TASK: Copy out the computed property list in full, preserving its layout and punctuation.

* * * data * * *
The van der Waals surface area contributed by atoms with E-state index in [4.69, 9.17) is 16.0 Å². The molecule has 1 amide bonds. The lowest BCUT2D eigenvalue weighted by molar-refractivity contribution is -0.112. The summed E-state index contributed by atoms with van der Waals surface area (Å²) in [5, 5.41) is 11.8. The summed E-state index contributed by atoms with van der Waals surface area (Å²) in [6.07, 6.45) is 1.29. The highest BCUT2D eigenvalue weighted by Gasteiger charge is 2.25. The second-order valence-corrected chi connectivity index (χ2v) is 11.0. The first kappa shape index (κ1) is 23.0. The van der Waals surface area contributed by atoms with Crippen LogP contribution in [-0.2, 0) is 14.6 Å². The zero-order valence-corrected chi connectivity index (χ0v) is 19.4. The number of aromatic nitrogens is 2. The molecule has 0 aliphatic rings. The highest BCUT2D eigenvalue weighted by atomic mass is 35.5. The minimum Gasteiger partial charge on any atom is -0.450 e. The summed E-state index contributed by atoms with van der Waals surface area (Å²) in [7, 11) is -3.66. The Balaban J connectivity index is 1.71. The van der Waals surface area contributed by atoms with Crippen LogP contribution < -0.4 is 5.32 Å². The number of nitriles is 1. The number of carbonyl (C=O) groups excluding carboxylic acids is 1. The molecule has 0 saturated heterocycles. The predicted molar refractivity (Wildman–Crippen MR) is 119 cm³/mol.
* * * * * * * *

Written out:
The van der Waals surface area contributed by atoms with E-state index in [4.69, 9.17) is 16.0 Å². The molecule has 1 amide bonds. The lowest BCUT2D eigenvalue weighted by molar-refractivity contribution is -0.112. The summed E-state index contributed by atoms with van der Waals surface area (Å²) in [5, 5.41) is 11.8. The summed E-state index contributed by atoms with van der Waals surface area (Å²) in [6.07, 6.45) is 1.29. The highest BCUT2D eigenvalue weighted by Gasteiger charge is 2.25. The second-order valence-corrected chi connectivity index (χ2v) is 11.0. The first kappa shape index (κ1) is 23.0. The van der Waals surface area contributed by atoms with Crippen LogP contribution in [-0.2, 0) is 14.6 Å². The zero-order valence-corrected chi connectivity index (χ0v) is 19.4. The number of aromatic nitrogens is 2. The molecule has 0 aliphatic rings. The highest BCUT2D eigenvalue weighted by atomic mass is 35.5. The minimum Gasteiger partial charge on any atom is -0.450 e. The summed E-state index contributed by atoms with van der Waals surface area (Å²) in [7, 11) is -3.66. The Balaban J connectivity index is 1.71. The van der Waals surface area contributed by atoms with Crippen LogP contribution < -0.4 is 5.32 Å². The number of nitriles is 1. The number of carbonyl (C=O) groups excluding carboxylic acids is 1. The molecule has 0 saturated heterocycles. The predicted molar refractivity (Wildman–Crippen MR) is 119 cm³/mol.